China’s 500 metre aperture spherical radio telescope sits in the Dawodang natural basin in Pingtang County, Guizhou Province, southwest China; it is also known as FAST (Five-hundred Aperture Spherical Telescope—or Tianyan (“Heavenly Eye” or “The Eye of Heaven”). More specifically, the telescope is comprised of a 500 metre (1,640 foot) diameter dish on top of a natural depression in the Earth. This makes it the world’s largest filled-aperture radio telescope, and its primary task is to detect intelligent alien life in the Universe.
FAST has been operating since September 2016, and as per China Daily, “After one year of trial operation, China’s Five-hundred-meter Aperture Spherical Radio Telescope (FAST), the world’s largest single-dish radio telescope, has identified multiple pulsars, the National Astronomical Observatories of China (NAOC). It was the first time a radio telescope independently developed by Chinese scientists has found pulsars.”
To refresh everyone’s memories, a pulsar is a neutron star emitting beams of radiation within our planet’s line of sight. Similar to black holes, pulsars are endpoints of stellar evolution; the “pulses” of high-energy radiation result from a misalignment of the star’s rotation axis and magnetic axis. According to Peng Bo, the deputy director of Tianyan, “It is truly encouraging to have achieved such results within just one year. ” Indeed, the telescope has already detected two pulsars called J1859-01 and J1931-01 which are 16,000 and 4,100 light years from Earth, and it has revealed rotation periods of 1.83 seconds and 0.59 seconds.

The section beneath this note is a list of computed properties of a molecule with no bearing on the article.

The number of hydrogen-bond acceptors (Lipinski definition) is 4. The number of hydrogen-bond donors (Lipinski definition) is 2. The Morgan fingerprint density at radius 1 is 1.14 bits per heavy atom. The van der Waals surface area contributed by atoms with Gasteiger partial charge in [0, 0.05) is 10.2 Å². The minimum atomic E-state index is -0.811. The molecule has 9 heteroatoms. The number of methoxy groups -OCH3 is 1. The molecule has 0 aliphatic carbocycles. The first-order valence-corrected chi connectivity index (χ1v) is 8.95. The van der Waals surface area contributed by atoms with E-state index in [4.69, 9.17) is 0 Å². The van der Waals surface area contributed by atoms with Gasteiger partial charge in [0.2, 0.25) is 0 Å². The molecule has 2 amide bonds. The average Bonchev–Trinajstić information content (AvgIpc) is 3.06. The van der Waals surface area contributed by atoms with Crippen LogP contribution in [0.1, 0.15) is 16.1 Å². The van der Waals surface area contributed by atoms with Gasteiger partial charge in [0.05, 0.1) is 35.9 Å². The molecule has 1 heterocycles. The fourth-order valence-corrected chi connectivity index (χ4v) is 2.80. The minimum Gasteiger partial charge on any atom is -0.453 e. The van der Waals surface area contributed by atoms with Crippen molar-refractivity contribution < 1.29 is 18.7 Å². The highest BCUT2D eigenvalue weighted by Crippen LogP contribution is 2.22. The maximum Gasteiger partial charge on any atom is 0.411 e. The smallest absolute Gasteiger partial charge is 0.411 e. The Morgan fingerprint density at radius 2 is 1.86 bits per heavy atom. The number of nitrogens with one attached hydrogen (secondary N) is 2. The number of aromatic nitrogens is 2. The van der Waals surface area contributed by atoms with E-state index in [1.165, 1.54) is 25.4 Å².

More impressive yet, FAST could very well be the first telescope to detect a pulsar outside our own galaxy. Humanity has managed to discover approximately 2,700 pulsars inside the Milky Way, dating back to the 1967 discovery of Jocelyn Bell Burnell and Antony Hewish. Incredibly, it is thought that Tianyan will double that amount in relatively no time at all. On top of all this, FAST is also capable of helping with research regarding gravitational waves.
Unfortunately, 65 people had to be relocated from a village in 2009 in order to make room for Tianyan. As per Xinhua, the Chinese government relocated another 9,000 people within 5 km (3 miles) of FAST; as is usually the case, many human beings have been forced to make sacrifices in order to advance humanity’s knowledge overall. However, some reports in August argued that China was struggling to find experts to operate the telescope—so one can only hope that all the sacrifices will end up being worthwhile and beneficial to humanity very soon.
Either way, the truth is out there—and proof of whatever the truth actually is could be just beyond the horizon.